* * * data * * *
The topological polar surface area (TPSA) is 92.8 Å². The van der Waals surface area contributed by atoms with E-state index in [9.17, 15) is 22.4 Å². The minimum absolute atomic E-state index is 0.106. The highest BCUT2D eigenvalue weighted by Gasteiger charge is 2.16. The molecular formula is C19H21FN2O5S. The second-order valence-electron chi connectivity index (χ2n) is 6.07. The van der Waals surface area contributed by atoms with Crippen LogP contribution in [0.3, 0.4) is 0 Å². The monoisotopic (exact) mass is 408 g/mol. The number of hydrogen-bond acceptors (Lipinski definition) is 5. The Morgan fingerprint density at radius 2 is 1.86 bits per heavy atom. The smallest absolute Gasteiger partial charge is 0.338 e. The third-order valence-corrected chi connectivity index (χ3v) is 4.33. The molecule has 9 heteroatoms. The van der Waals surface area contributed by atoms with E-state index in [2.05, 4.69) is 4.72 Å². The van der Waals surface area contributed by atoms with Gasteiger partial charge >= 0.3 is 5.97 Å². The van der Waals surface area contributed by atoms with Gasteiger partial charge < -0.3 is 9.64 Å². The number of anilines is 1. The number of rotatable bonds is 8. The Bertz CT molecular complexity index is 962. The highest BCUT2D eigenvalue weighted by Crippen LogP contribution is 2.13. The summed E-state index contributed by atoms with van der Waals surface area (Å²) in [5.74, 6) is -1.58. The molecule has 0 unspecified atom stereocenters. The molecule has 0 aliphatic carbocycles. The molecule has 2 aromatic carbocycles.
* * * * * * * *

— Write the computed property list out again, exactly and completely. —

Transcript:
The topological polar surface area (TPSA) is 92.8 Å². The van der Waals surface area contributed by atoms with E-state index in [9.17, 15) is 22.4 Å². The minimum absolute atomic E-state index is 0.106. The highest BCUT2D eigenvalue weighted by Gasteiger charge is 2.16. The molecular formula is C19H21FN2O5S. The second-order valence-electron chi connectivity index (χ2n) is 6.07. The van der Waals surface area contributed by atoms with Crippen LogP contribution in [0.3, 0.4) is 0 Å². The monoisotopic (exact) mass is 408 g/mol. The number of hydrogen-bond acceptors (Lipinski definition) is 5. The Morgan fingerprint density at radius 2 is 1.86 bits per heavy atom. The smallest absolute Gasteiger partial charge is 0.338 e. The third-order valence-corrected chi connectivity index (χ3v) is 4.33. The molecule has 9 heteroatoms. The van der Waals surface area contributed by atoms with E-state index in [2.05, 4.69) is 4.72 Å². The van der Waals surface area contributed by atoms with Gasteiger partial charge >= 0.3 is 5.97 Å². The van der Waals surface area contributed by atoms with Gasteiger partial charge < -0.3 is 9.64 Å². The number of anilines is 1. The number of rotatable bonds is 8. The Bertz CT molecular complexity index is 962. The highest BCUT2D eigenvalue weighted by Crippen LogP contribution is 2.13. The summed E-state index contributed by atoms with van der Waals surface area (Å²) in [5.74, 6) is -1.58. The molecule has 0 unspecified atom stereocenters. The molecule has 0 aliphatic carbocycles. The molecule has 2 aromatic carbocycles.